I changed my name at a time when I felt like I didn't know what I was saying anymore and I was growing out of old ideas and into new ones. So when I changed it to pillow princess I was like “Okay, what can I do with that to really tie it all together visually with a name?” So I thought, “Why not just make pillow things and add straps to them?” Anything you can put on your shoulders is a garment. It was a nice transition because I went to school for ceramics and sculpture and really fell in love with the challenge of thinking in 3D instead of just 2D. So now all of my garments are kind of sculptural and I can feel like my college was for something.

On Drag / Performing


I've dabbled in makeup and drag stuff for years, maybe since like 2012 or 2013. And when you're a drag queen, you feel like you're required to start performing live and onstage and doing shows and all that. So I was doing that for about a year before COVID happened. I feel like all the art I do is just for me and it's very greedy and that's kind of how I like it. I can't perform a character unless I’m obsessed with it to the point where I can lose myself in it. If I have an audience, great, if I don't, I'm still performing in my living room.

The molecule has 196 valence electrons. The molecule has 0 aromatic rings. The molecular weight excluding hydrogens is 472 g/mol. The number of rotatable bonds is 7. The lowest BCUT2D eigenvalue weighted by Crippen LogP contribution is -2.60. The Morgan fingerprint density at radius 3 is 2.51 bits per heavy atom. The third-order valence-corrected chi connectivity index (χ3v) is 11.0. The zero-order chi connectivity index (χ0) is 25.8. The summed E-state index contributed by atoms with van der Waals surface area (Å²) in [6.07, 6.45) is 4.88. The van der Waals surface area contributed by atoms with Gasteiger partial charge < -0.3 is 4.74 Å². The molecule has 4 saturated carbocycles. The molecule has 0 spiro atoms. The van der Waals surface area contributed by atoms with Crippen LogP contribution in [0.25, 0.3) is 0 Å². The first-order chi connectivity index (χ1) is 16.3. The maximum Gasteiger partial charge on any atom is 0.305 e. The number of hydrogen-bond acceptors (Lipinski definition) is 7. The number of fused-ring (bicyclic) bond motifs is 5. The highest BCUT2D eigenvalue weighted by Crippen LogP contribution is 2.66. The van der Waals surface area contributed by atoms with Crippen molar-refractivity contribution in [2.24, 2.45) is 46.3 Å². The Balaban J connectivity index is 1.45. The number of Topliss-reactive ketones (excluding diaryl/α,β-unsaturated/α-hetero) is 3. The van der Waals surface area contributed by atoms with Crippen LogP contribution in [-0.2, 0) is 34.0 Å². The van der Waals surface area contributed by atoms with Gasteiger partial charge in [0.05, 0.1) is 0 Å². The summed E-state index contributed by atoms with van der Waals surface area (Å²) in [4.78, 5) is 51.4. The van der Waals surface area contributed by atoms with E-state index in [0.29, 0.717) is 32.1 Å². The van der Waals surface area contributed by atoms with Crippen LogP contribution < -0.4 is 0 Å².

But I was beginning to really enjoy performing on stage and getting ready — taking Uber to the club, going backstage, that whole ritual, and then performing and getting tips and stuff. For performers, COVID has robbed us of the experience of watching people experience us. That was the most exhilarating part. So when I perform online it's still fun, but it doesn't hit quite the same. There's some life that was taken out of it.


What does performing feel like?


Oh my god. It's hard to explain, because it feels so intense and then afterward when you try to recollect how it feels you can't remember. In a way you have to perform to even feel it again, but the closest thing I can say is it's the most cathartic thing I've ever done — the least nervous I've ever felt is onstage. It's the build up — I get very nervous and then once I’m out there it's so easy. And I do feel like a different person. And that feels like the essence of drag, once you can completely feel your character and your vision. Yeah, there's really nothing like it.